Overnight Health Care: CEO of largest private health insurer slams 'Medicare for All' plans | Dem bill targets youth tobacco use | CVS fined over fake painkiller prescriptions | Trump, first lady to discuss opioid crisis at summit

Overnight Health Care: CEO of largest private health insurer slams 'Medicare for All' plans | Dem bill targets youth tobacco use | CVS fined over fake painkiller prescriptions | Trump, first lady to discuss opioid crisis at summit
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Welcome to Tuesday's Overnight Health Care.

It's been a busy day. The CEO of the country's largest health insurance company attacked Medicare for All, President TrumpDonald John TrumpThe Hill's Campaign Report: Democratic field begins to shrink ahead of critical stretch To ward off recession, Trump should keep his mouth and smartphone shut Trump: 'Who is our bigger enemy,' Fed chief or Chinese leader? MORE will headline a summit on stopping substance abuse, CVS was fined for filling fake opioid prescriptions, and measles cases are up 300 percent worldwide.

We'll start with health insurance...

 

Largest private insurance company slams 'Medicare for all' plans

The CEO of UnitedHealth Group, the nation's largest health insurer, on Tuesday sharply criticized "Medicare for All" proposals being debated by Democratic lawmakers and presidential hopefuls, weighing in on a major political fight ahead of the 2020 election.

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Medicare for All would amount to a "wholesale disruption of American health care [that] would surely jeopardize the relationship people have with their doctors, destabilize the nation's health system, and limit the ability of clinicians to practice medicine at their best," UnitedHealth Group CEO David Wichmann said on a conference call.

Are his comments that notable? The most sweeping version of Medicare for All would effectively eliminate the role of private insurance and replace it with Medicare, the government-run health insurance program. So, it's no wonder that insurers have been actively working to prevent any version of such legislation from being discussed.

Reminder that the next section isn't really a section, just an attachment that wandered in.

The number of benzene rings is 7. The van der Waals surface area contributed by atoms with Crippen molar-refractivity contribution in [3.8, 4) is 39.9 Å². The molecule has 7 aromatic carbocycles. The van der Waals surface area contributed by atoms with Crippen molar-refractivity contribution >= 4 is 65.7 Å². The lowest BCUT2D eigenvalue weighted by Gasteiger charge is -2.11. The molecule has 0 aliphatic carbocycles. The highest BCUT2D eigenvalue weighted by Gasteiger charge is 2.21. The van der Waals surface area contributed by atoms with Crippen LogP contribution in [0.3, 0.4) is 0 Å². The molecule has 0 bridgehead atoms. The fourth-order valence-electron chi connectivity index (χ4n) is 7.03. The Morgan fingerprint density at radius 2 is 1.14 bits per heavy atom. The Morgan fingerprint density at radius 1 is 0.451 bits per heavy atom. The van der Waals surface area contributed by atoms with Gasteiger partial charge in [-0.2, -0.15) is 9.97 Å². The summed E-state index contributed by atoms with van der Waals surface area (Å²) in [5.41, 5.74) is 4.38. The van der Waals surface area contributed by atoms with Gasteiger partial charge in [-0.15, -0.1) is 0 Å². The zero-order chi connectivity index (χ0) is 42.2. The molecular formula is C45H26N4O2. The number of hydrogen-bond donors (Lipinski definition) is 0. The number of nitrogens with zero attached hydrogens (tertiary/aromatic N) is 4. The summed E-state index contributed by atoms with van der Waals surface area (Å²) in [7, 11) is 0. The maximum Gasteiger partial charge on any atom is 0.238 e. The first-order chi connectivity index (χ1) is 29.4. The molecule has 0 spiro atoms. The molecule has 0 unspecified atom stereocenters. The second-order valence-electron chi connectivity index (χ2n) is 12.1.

But Wichmann's comments represent an escalation, as companies have been hesitant to wade directly into the fight. Most of the work has been done by advocacy groups or lobbyists.

The company was already in the news: Subsidiary UnitedHealth was publicly called out by Sen. Bernie SandersBernie SandersGabbard hits DNC over poll criteria for debates The Hill's Campaign Report: Democratic field begins to shrink ahead of critical stretch Keystone XL Pipeline gets nod from Nebraska Supreme Court MORE (I-Vt.), who is running for president, after CEO Steve Nelson was heard on leaked audio telling employees that the company was actively working to undercut support for Medicare for All.

"Our message to Steve Nelson and UnitedHealthcare is simple: When we are in the White House your greed is going to end," Sanders tweeted last week.

Read more on Wichmann's comments here.

 

Trump, first lady to discuss opioid crisis at summit

President Trump and first lady Melania TrumpMelania TrumpEl Paso, Dayton hospitals deny Trump claim of doctors leaving OR to meet him The Hill's Morning Report: How will Trump be received at G-7? Ex-Melania Trump adviser raised concerns of excessive inauguration spending weeks before events: CNN MORE will travel to Atlanta next week to discuss the opioid crisis at an annual substance abuse summit.

Organizers of the Rx Drug Abuse and Heroin Summit announced Tuesday that the Trumps will appear at the event, which is hosted by the National Conference on Addiction Disorders.